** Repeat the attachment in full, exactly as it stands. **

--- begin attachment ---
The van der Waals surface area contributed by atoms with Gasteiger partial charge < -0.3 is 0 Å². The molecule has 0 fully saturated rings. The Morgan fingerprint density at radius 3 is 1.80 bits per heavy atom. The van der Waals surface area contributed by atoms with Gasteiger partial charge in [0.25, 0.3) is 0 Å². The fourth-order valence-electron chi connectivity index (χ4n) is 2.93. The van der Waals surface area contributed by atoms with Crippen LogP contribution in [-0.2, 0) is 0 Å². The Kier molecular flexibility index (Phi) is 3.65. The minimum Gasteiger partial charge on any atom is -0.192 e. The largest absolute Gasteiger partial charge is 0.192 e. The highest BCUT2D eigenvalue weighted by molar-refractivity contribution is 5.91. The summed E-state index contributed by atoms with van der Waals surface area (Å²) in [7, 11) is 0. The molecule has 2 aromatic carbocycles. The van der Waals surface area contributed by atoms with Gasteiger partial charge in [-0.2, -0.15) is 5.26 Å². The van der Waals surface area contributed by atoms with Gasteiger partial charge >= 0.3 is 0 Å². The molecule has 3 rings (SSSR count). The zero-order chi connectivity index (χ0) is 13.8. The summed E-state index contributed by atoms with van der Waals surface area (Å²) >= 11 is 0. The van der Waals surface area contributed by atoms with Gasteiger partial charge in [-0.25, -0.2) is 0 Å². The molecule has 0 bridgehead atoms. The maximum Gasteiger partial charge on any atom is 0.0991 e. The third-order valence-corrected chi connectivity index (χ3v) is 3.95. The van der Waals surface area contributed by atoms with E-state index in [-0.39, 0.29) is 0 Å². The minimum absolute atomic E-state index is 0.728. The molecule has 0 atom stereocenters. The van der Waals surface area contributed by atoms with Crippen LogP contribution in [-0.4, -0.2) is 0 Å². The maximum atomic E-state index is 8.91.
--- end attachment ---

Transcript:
The van der Waals surface area contributed by atoms with Gasteiger partial charge < -0.3 is 0 Å². The molecule has 0 fully saturated rings. The Morgan fingerprint density at radius 3 is 1.80 bits per heavy atom. The van der Waals surface area contributed by atoms with Gasteiger partial charge in [0.25, 0.3) is 0 Å². The fourth-order valence-electron chi connectivity index (χ4n) is 2.93. The van der Waals surface area contributed by atoms with Crippen LogP contribution in [-0.2, 0) is 0 Å². The Kier molecular flexibility index (Phi) is 3.65. The minimum Gasteiger partial charge on any atom is -0.192 e. The largest absolute Gasteiger partial charge is 0.192 e. The highest BCUT2D eigenvalue weighted by molar-refractivity contribution is 5.91. The summed E-state index contributed by atoms with van der Waals surface area (Å²) in [7, 11) is 0. The molecule has 2 aromatic carbocycles. The van der Waals surface area contributed by atoms with Gasteiger partial charge in [-0.2, -0.15) is 5.26 Å². The van der Waals surface area contributed by atoms with Gasteiger partial charge >= 0.3 is 0 Å². The molecule has 3 rings (SSSR count). The zero-order chi connectivity index (χ0) is 13.8. The summed E-state index contributed by atoms with van der Waals surface area (Å²) >= 11 is 0. The van der Waals surface area contributed by atoms with Gasteiger partial charge in [-0.25, -0.2) is 0 Å². The molecule has 0 bridgehead atoms. The maximum Gasteiger partial charge on any atom is 0.0991 e. The third-order valence-corrected chi connectivity index (χ3v) is 3.95. The van der Waals surface area contributed by atoms with E-state index in [-0.39, 0.29) is 0 Å². The minimum absolute atomic E-state index is 0.728. The molecule has 0 atom stereocenters. The van der Waals surface area contributed by atoms with Crippen LogP contribution in [-0.4, -0.2) is 0 Å². The maximum atomic E-state index is 8.91.